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Diaspora voting in 2015? - Nigerian Tribune

By The Citizen
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The Chairman of the Independent National Electoral Commission (INEC), Professor Attahiru Jega, on December 16, 2013, called for an amendment of  sections  77(2) and 117(2) of the 1999 Constitution to allow Nigerians in the Diaspora of voting age to participate in the 2015  elections.  Jega's contention was that eligible Nigerian citizens outside the country's borders should be  involved  in the  process of choosing  the managers of the country's affairs.  He did not, however, suggest a specific  modality for the actualisation of the novel  idea in Nigeria' s  electoral process.

There have, at different times, been arguments for and against the extension of the franchise to Nigerians  outside the country's shores.  In well-organised societies, it  is not a privilege but a right for citizens, wherever they may be, to perform this important civic responsibility.  Even before the development of technology to the present level,  some countries' citizens in foreign lands, through what was known as postal voting, were playing their part in determining who their leaders should be.  There is thus  nothing  unusual in INEC's  proposal.  The opportunity for  a country's  citizens in the Diaspora to vote during elections  gives a greater legitimacy to the mandate of elected leaders.

The fact that Diaspora voting has now become the standard practice in  many countries of the world does not, however, mean that it can be so in Nigeria of today.  The practice of democracy in Nigeria is a far cry from what it is in those countries whose citizens vote from different locations around the world and where power changes hands from one person or political party to another in a crisis-free atmosphere.  It is common knowledge that election is war in Nigeria because the quest for political power is  motivated more by the pursuit of personal aggrandisement and  parochial interests than the desire to serve.  All along in Nigeria's political history, elections are marred by manipulations, fraud and violence.

To have a semblance of free and fair elections in 2011, Nigerians, in many parts of the country, had to vote and remain at the polling centres to protect their votes.  It is a herculean task in Nigeria to ensure that the people's votes count.

The 2011 election  was generally viewed as passable because it was not characterised by the brazen  manipulations that made the 2007 poll the worst in Nigeria's history.  And in spite of the opportunity that INEC had to concentrate all efforts on the isolated governorship elections  conducted in three states  -  Edo, Ondo and Anambra  -   it cannot boast of a flawless exercise anywhere.  The fact thus remains that Nigeria's electoral umpire still has a long way to go in giving Nigerians a free, fair and credible election.  It has a lot to do before  it can  neutralise  the vote-rigging antics of Nigeria's  desperate politicians who see elections as a do-or-die affair and will stop at  nothing, however mean or grievous,  to be declared the election winner.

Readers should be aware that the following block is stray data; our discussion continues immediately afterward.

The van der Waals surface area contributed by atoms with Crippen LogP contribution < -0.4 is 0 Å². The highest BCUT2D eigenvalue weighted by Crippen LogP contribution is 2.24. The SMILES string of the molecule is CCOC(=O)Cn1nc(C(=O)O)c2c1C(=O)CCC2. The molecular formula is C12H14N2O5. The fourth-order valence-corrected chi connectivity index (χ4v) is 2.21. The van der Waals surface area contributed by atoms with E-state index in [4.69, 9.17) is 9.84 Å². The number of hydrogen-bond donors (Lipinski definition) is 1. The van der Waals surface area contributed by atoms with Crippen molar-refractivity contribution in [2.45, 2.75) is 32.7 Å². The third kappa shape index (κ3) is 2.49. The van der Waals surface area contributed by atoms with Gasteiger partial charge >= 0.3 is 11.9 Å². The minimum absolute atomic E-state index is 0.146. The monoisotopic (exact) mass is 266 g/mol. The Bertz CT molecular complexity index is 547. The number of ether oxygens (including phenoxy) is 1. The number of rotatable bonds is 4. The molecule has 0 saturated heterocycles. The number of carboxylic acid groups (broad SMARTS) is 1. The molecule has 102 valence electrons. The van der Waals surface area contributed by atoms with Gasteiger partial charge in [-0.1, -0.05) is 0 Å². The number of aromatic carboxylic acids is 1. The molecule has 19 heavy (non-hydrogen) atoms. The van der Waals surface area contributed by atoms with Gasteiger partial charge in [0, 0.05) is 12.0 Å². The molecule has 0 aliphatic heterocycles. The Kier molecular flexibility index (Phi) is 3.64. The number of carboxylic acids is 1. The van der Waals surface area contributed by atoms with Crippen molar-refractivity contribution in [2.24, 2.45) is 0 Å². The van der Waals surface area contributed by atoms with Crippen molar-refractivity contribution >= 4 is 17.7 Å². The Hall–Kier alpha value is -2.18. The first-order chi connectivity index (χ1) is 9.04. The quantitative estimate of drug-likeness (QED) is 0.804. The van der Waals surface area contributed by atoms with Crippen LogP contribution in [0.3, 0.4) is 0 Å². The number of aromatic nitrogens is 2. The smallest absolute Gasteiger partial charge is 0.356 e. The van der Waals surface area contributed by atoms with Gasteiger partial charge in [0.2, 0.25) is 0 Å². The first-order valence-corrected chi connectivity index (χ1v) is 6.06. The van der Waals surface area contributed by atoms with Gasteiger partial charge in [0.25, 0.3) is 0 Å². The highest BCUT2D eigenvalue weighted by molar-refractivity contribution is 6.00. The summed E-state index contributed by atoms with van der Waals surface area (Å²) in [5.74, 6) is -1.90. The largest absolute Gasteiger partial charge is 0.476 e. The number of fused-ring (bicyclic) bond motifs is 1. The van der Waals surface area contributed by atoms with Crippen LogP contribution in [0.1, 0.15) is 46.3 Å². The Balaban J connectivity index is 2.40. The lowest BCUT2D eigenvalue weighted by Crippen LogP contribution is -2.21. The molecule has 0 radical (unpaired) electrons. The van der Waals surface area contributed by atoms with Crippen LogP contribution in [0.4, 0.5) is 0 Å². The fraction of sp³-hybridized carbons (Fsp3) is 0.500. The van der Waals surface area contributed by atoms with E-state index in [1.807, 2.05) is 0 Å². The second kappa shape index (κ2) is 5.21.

The Anambra governorship election should serve as an eye opener to Jega that all is not well with INEC.

The fact that an official of the electoral body was at the centre of the manipulation and subsequent confusion that necessitated a supplementary  election  should be seen as sufficient evidence that there is need for an urgent and thorough-going house cleaning in the Commission.  It  should be obvious to Jega that the political atmosphere in Nigeria today is charged because the contending interests in the 2015 electoral contests are poised to go for broke.  This is therefore not the appropriate time to venture into a needless experimentation in Diaspora voting.  It will further complicate election administration.  It will aggravate existing problems.

Nigerian embassies do not have a good record of Nigerian citizens in their host countries because a substantial  percentage are illegal immigrants who do not register at the embassies.  Will  INEC use the embassies' lists of legally-resident Nigerians as its electoral register?  Will it send its officials around the world to compile its own register of voters?  Will the high commissioners, ambassadors or charge d'affaires,  appointed by the party in power at home, serve as the returning officers during elections?

Will returns from such officials be acceptable to the opposition parties?  Will  INEC, on the other hand, be sending its own officials to different parts of the world to oversee elections?  Who will monitor the elections and vouch for the authenticity of the returns?  Will Diaspora voting not aggravate the  acrimony and dispute usually associated with elections in Nigeria?  INEC should be preoccupied with the design of strategies to contain the evil genius in Nigerian politicians.  It should be working on how to prevent a recurrence of the Anambra experience.  The electoral umpire should not be seeking to widen the scope of its responsibilities.  It should be striving to acquit itself creditably in the performance of its present tasks.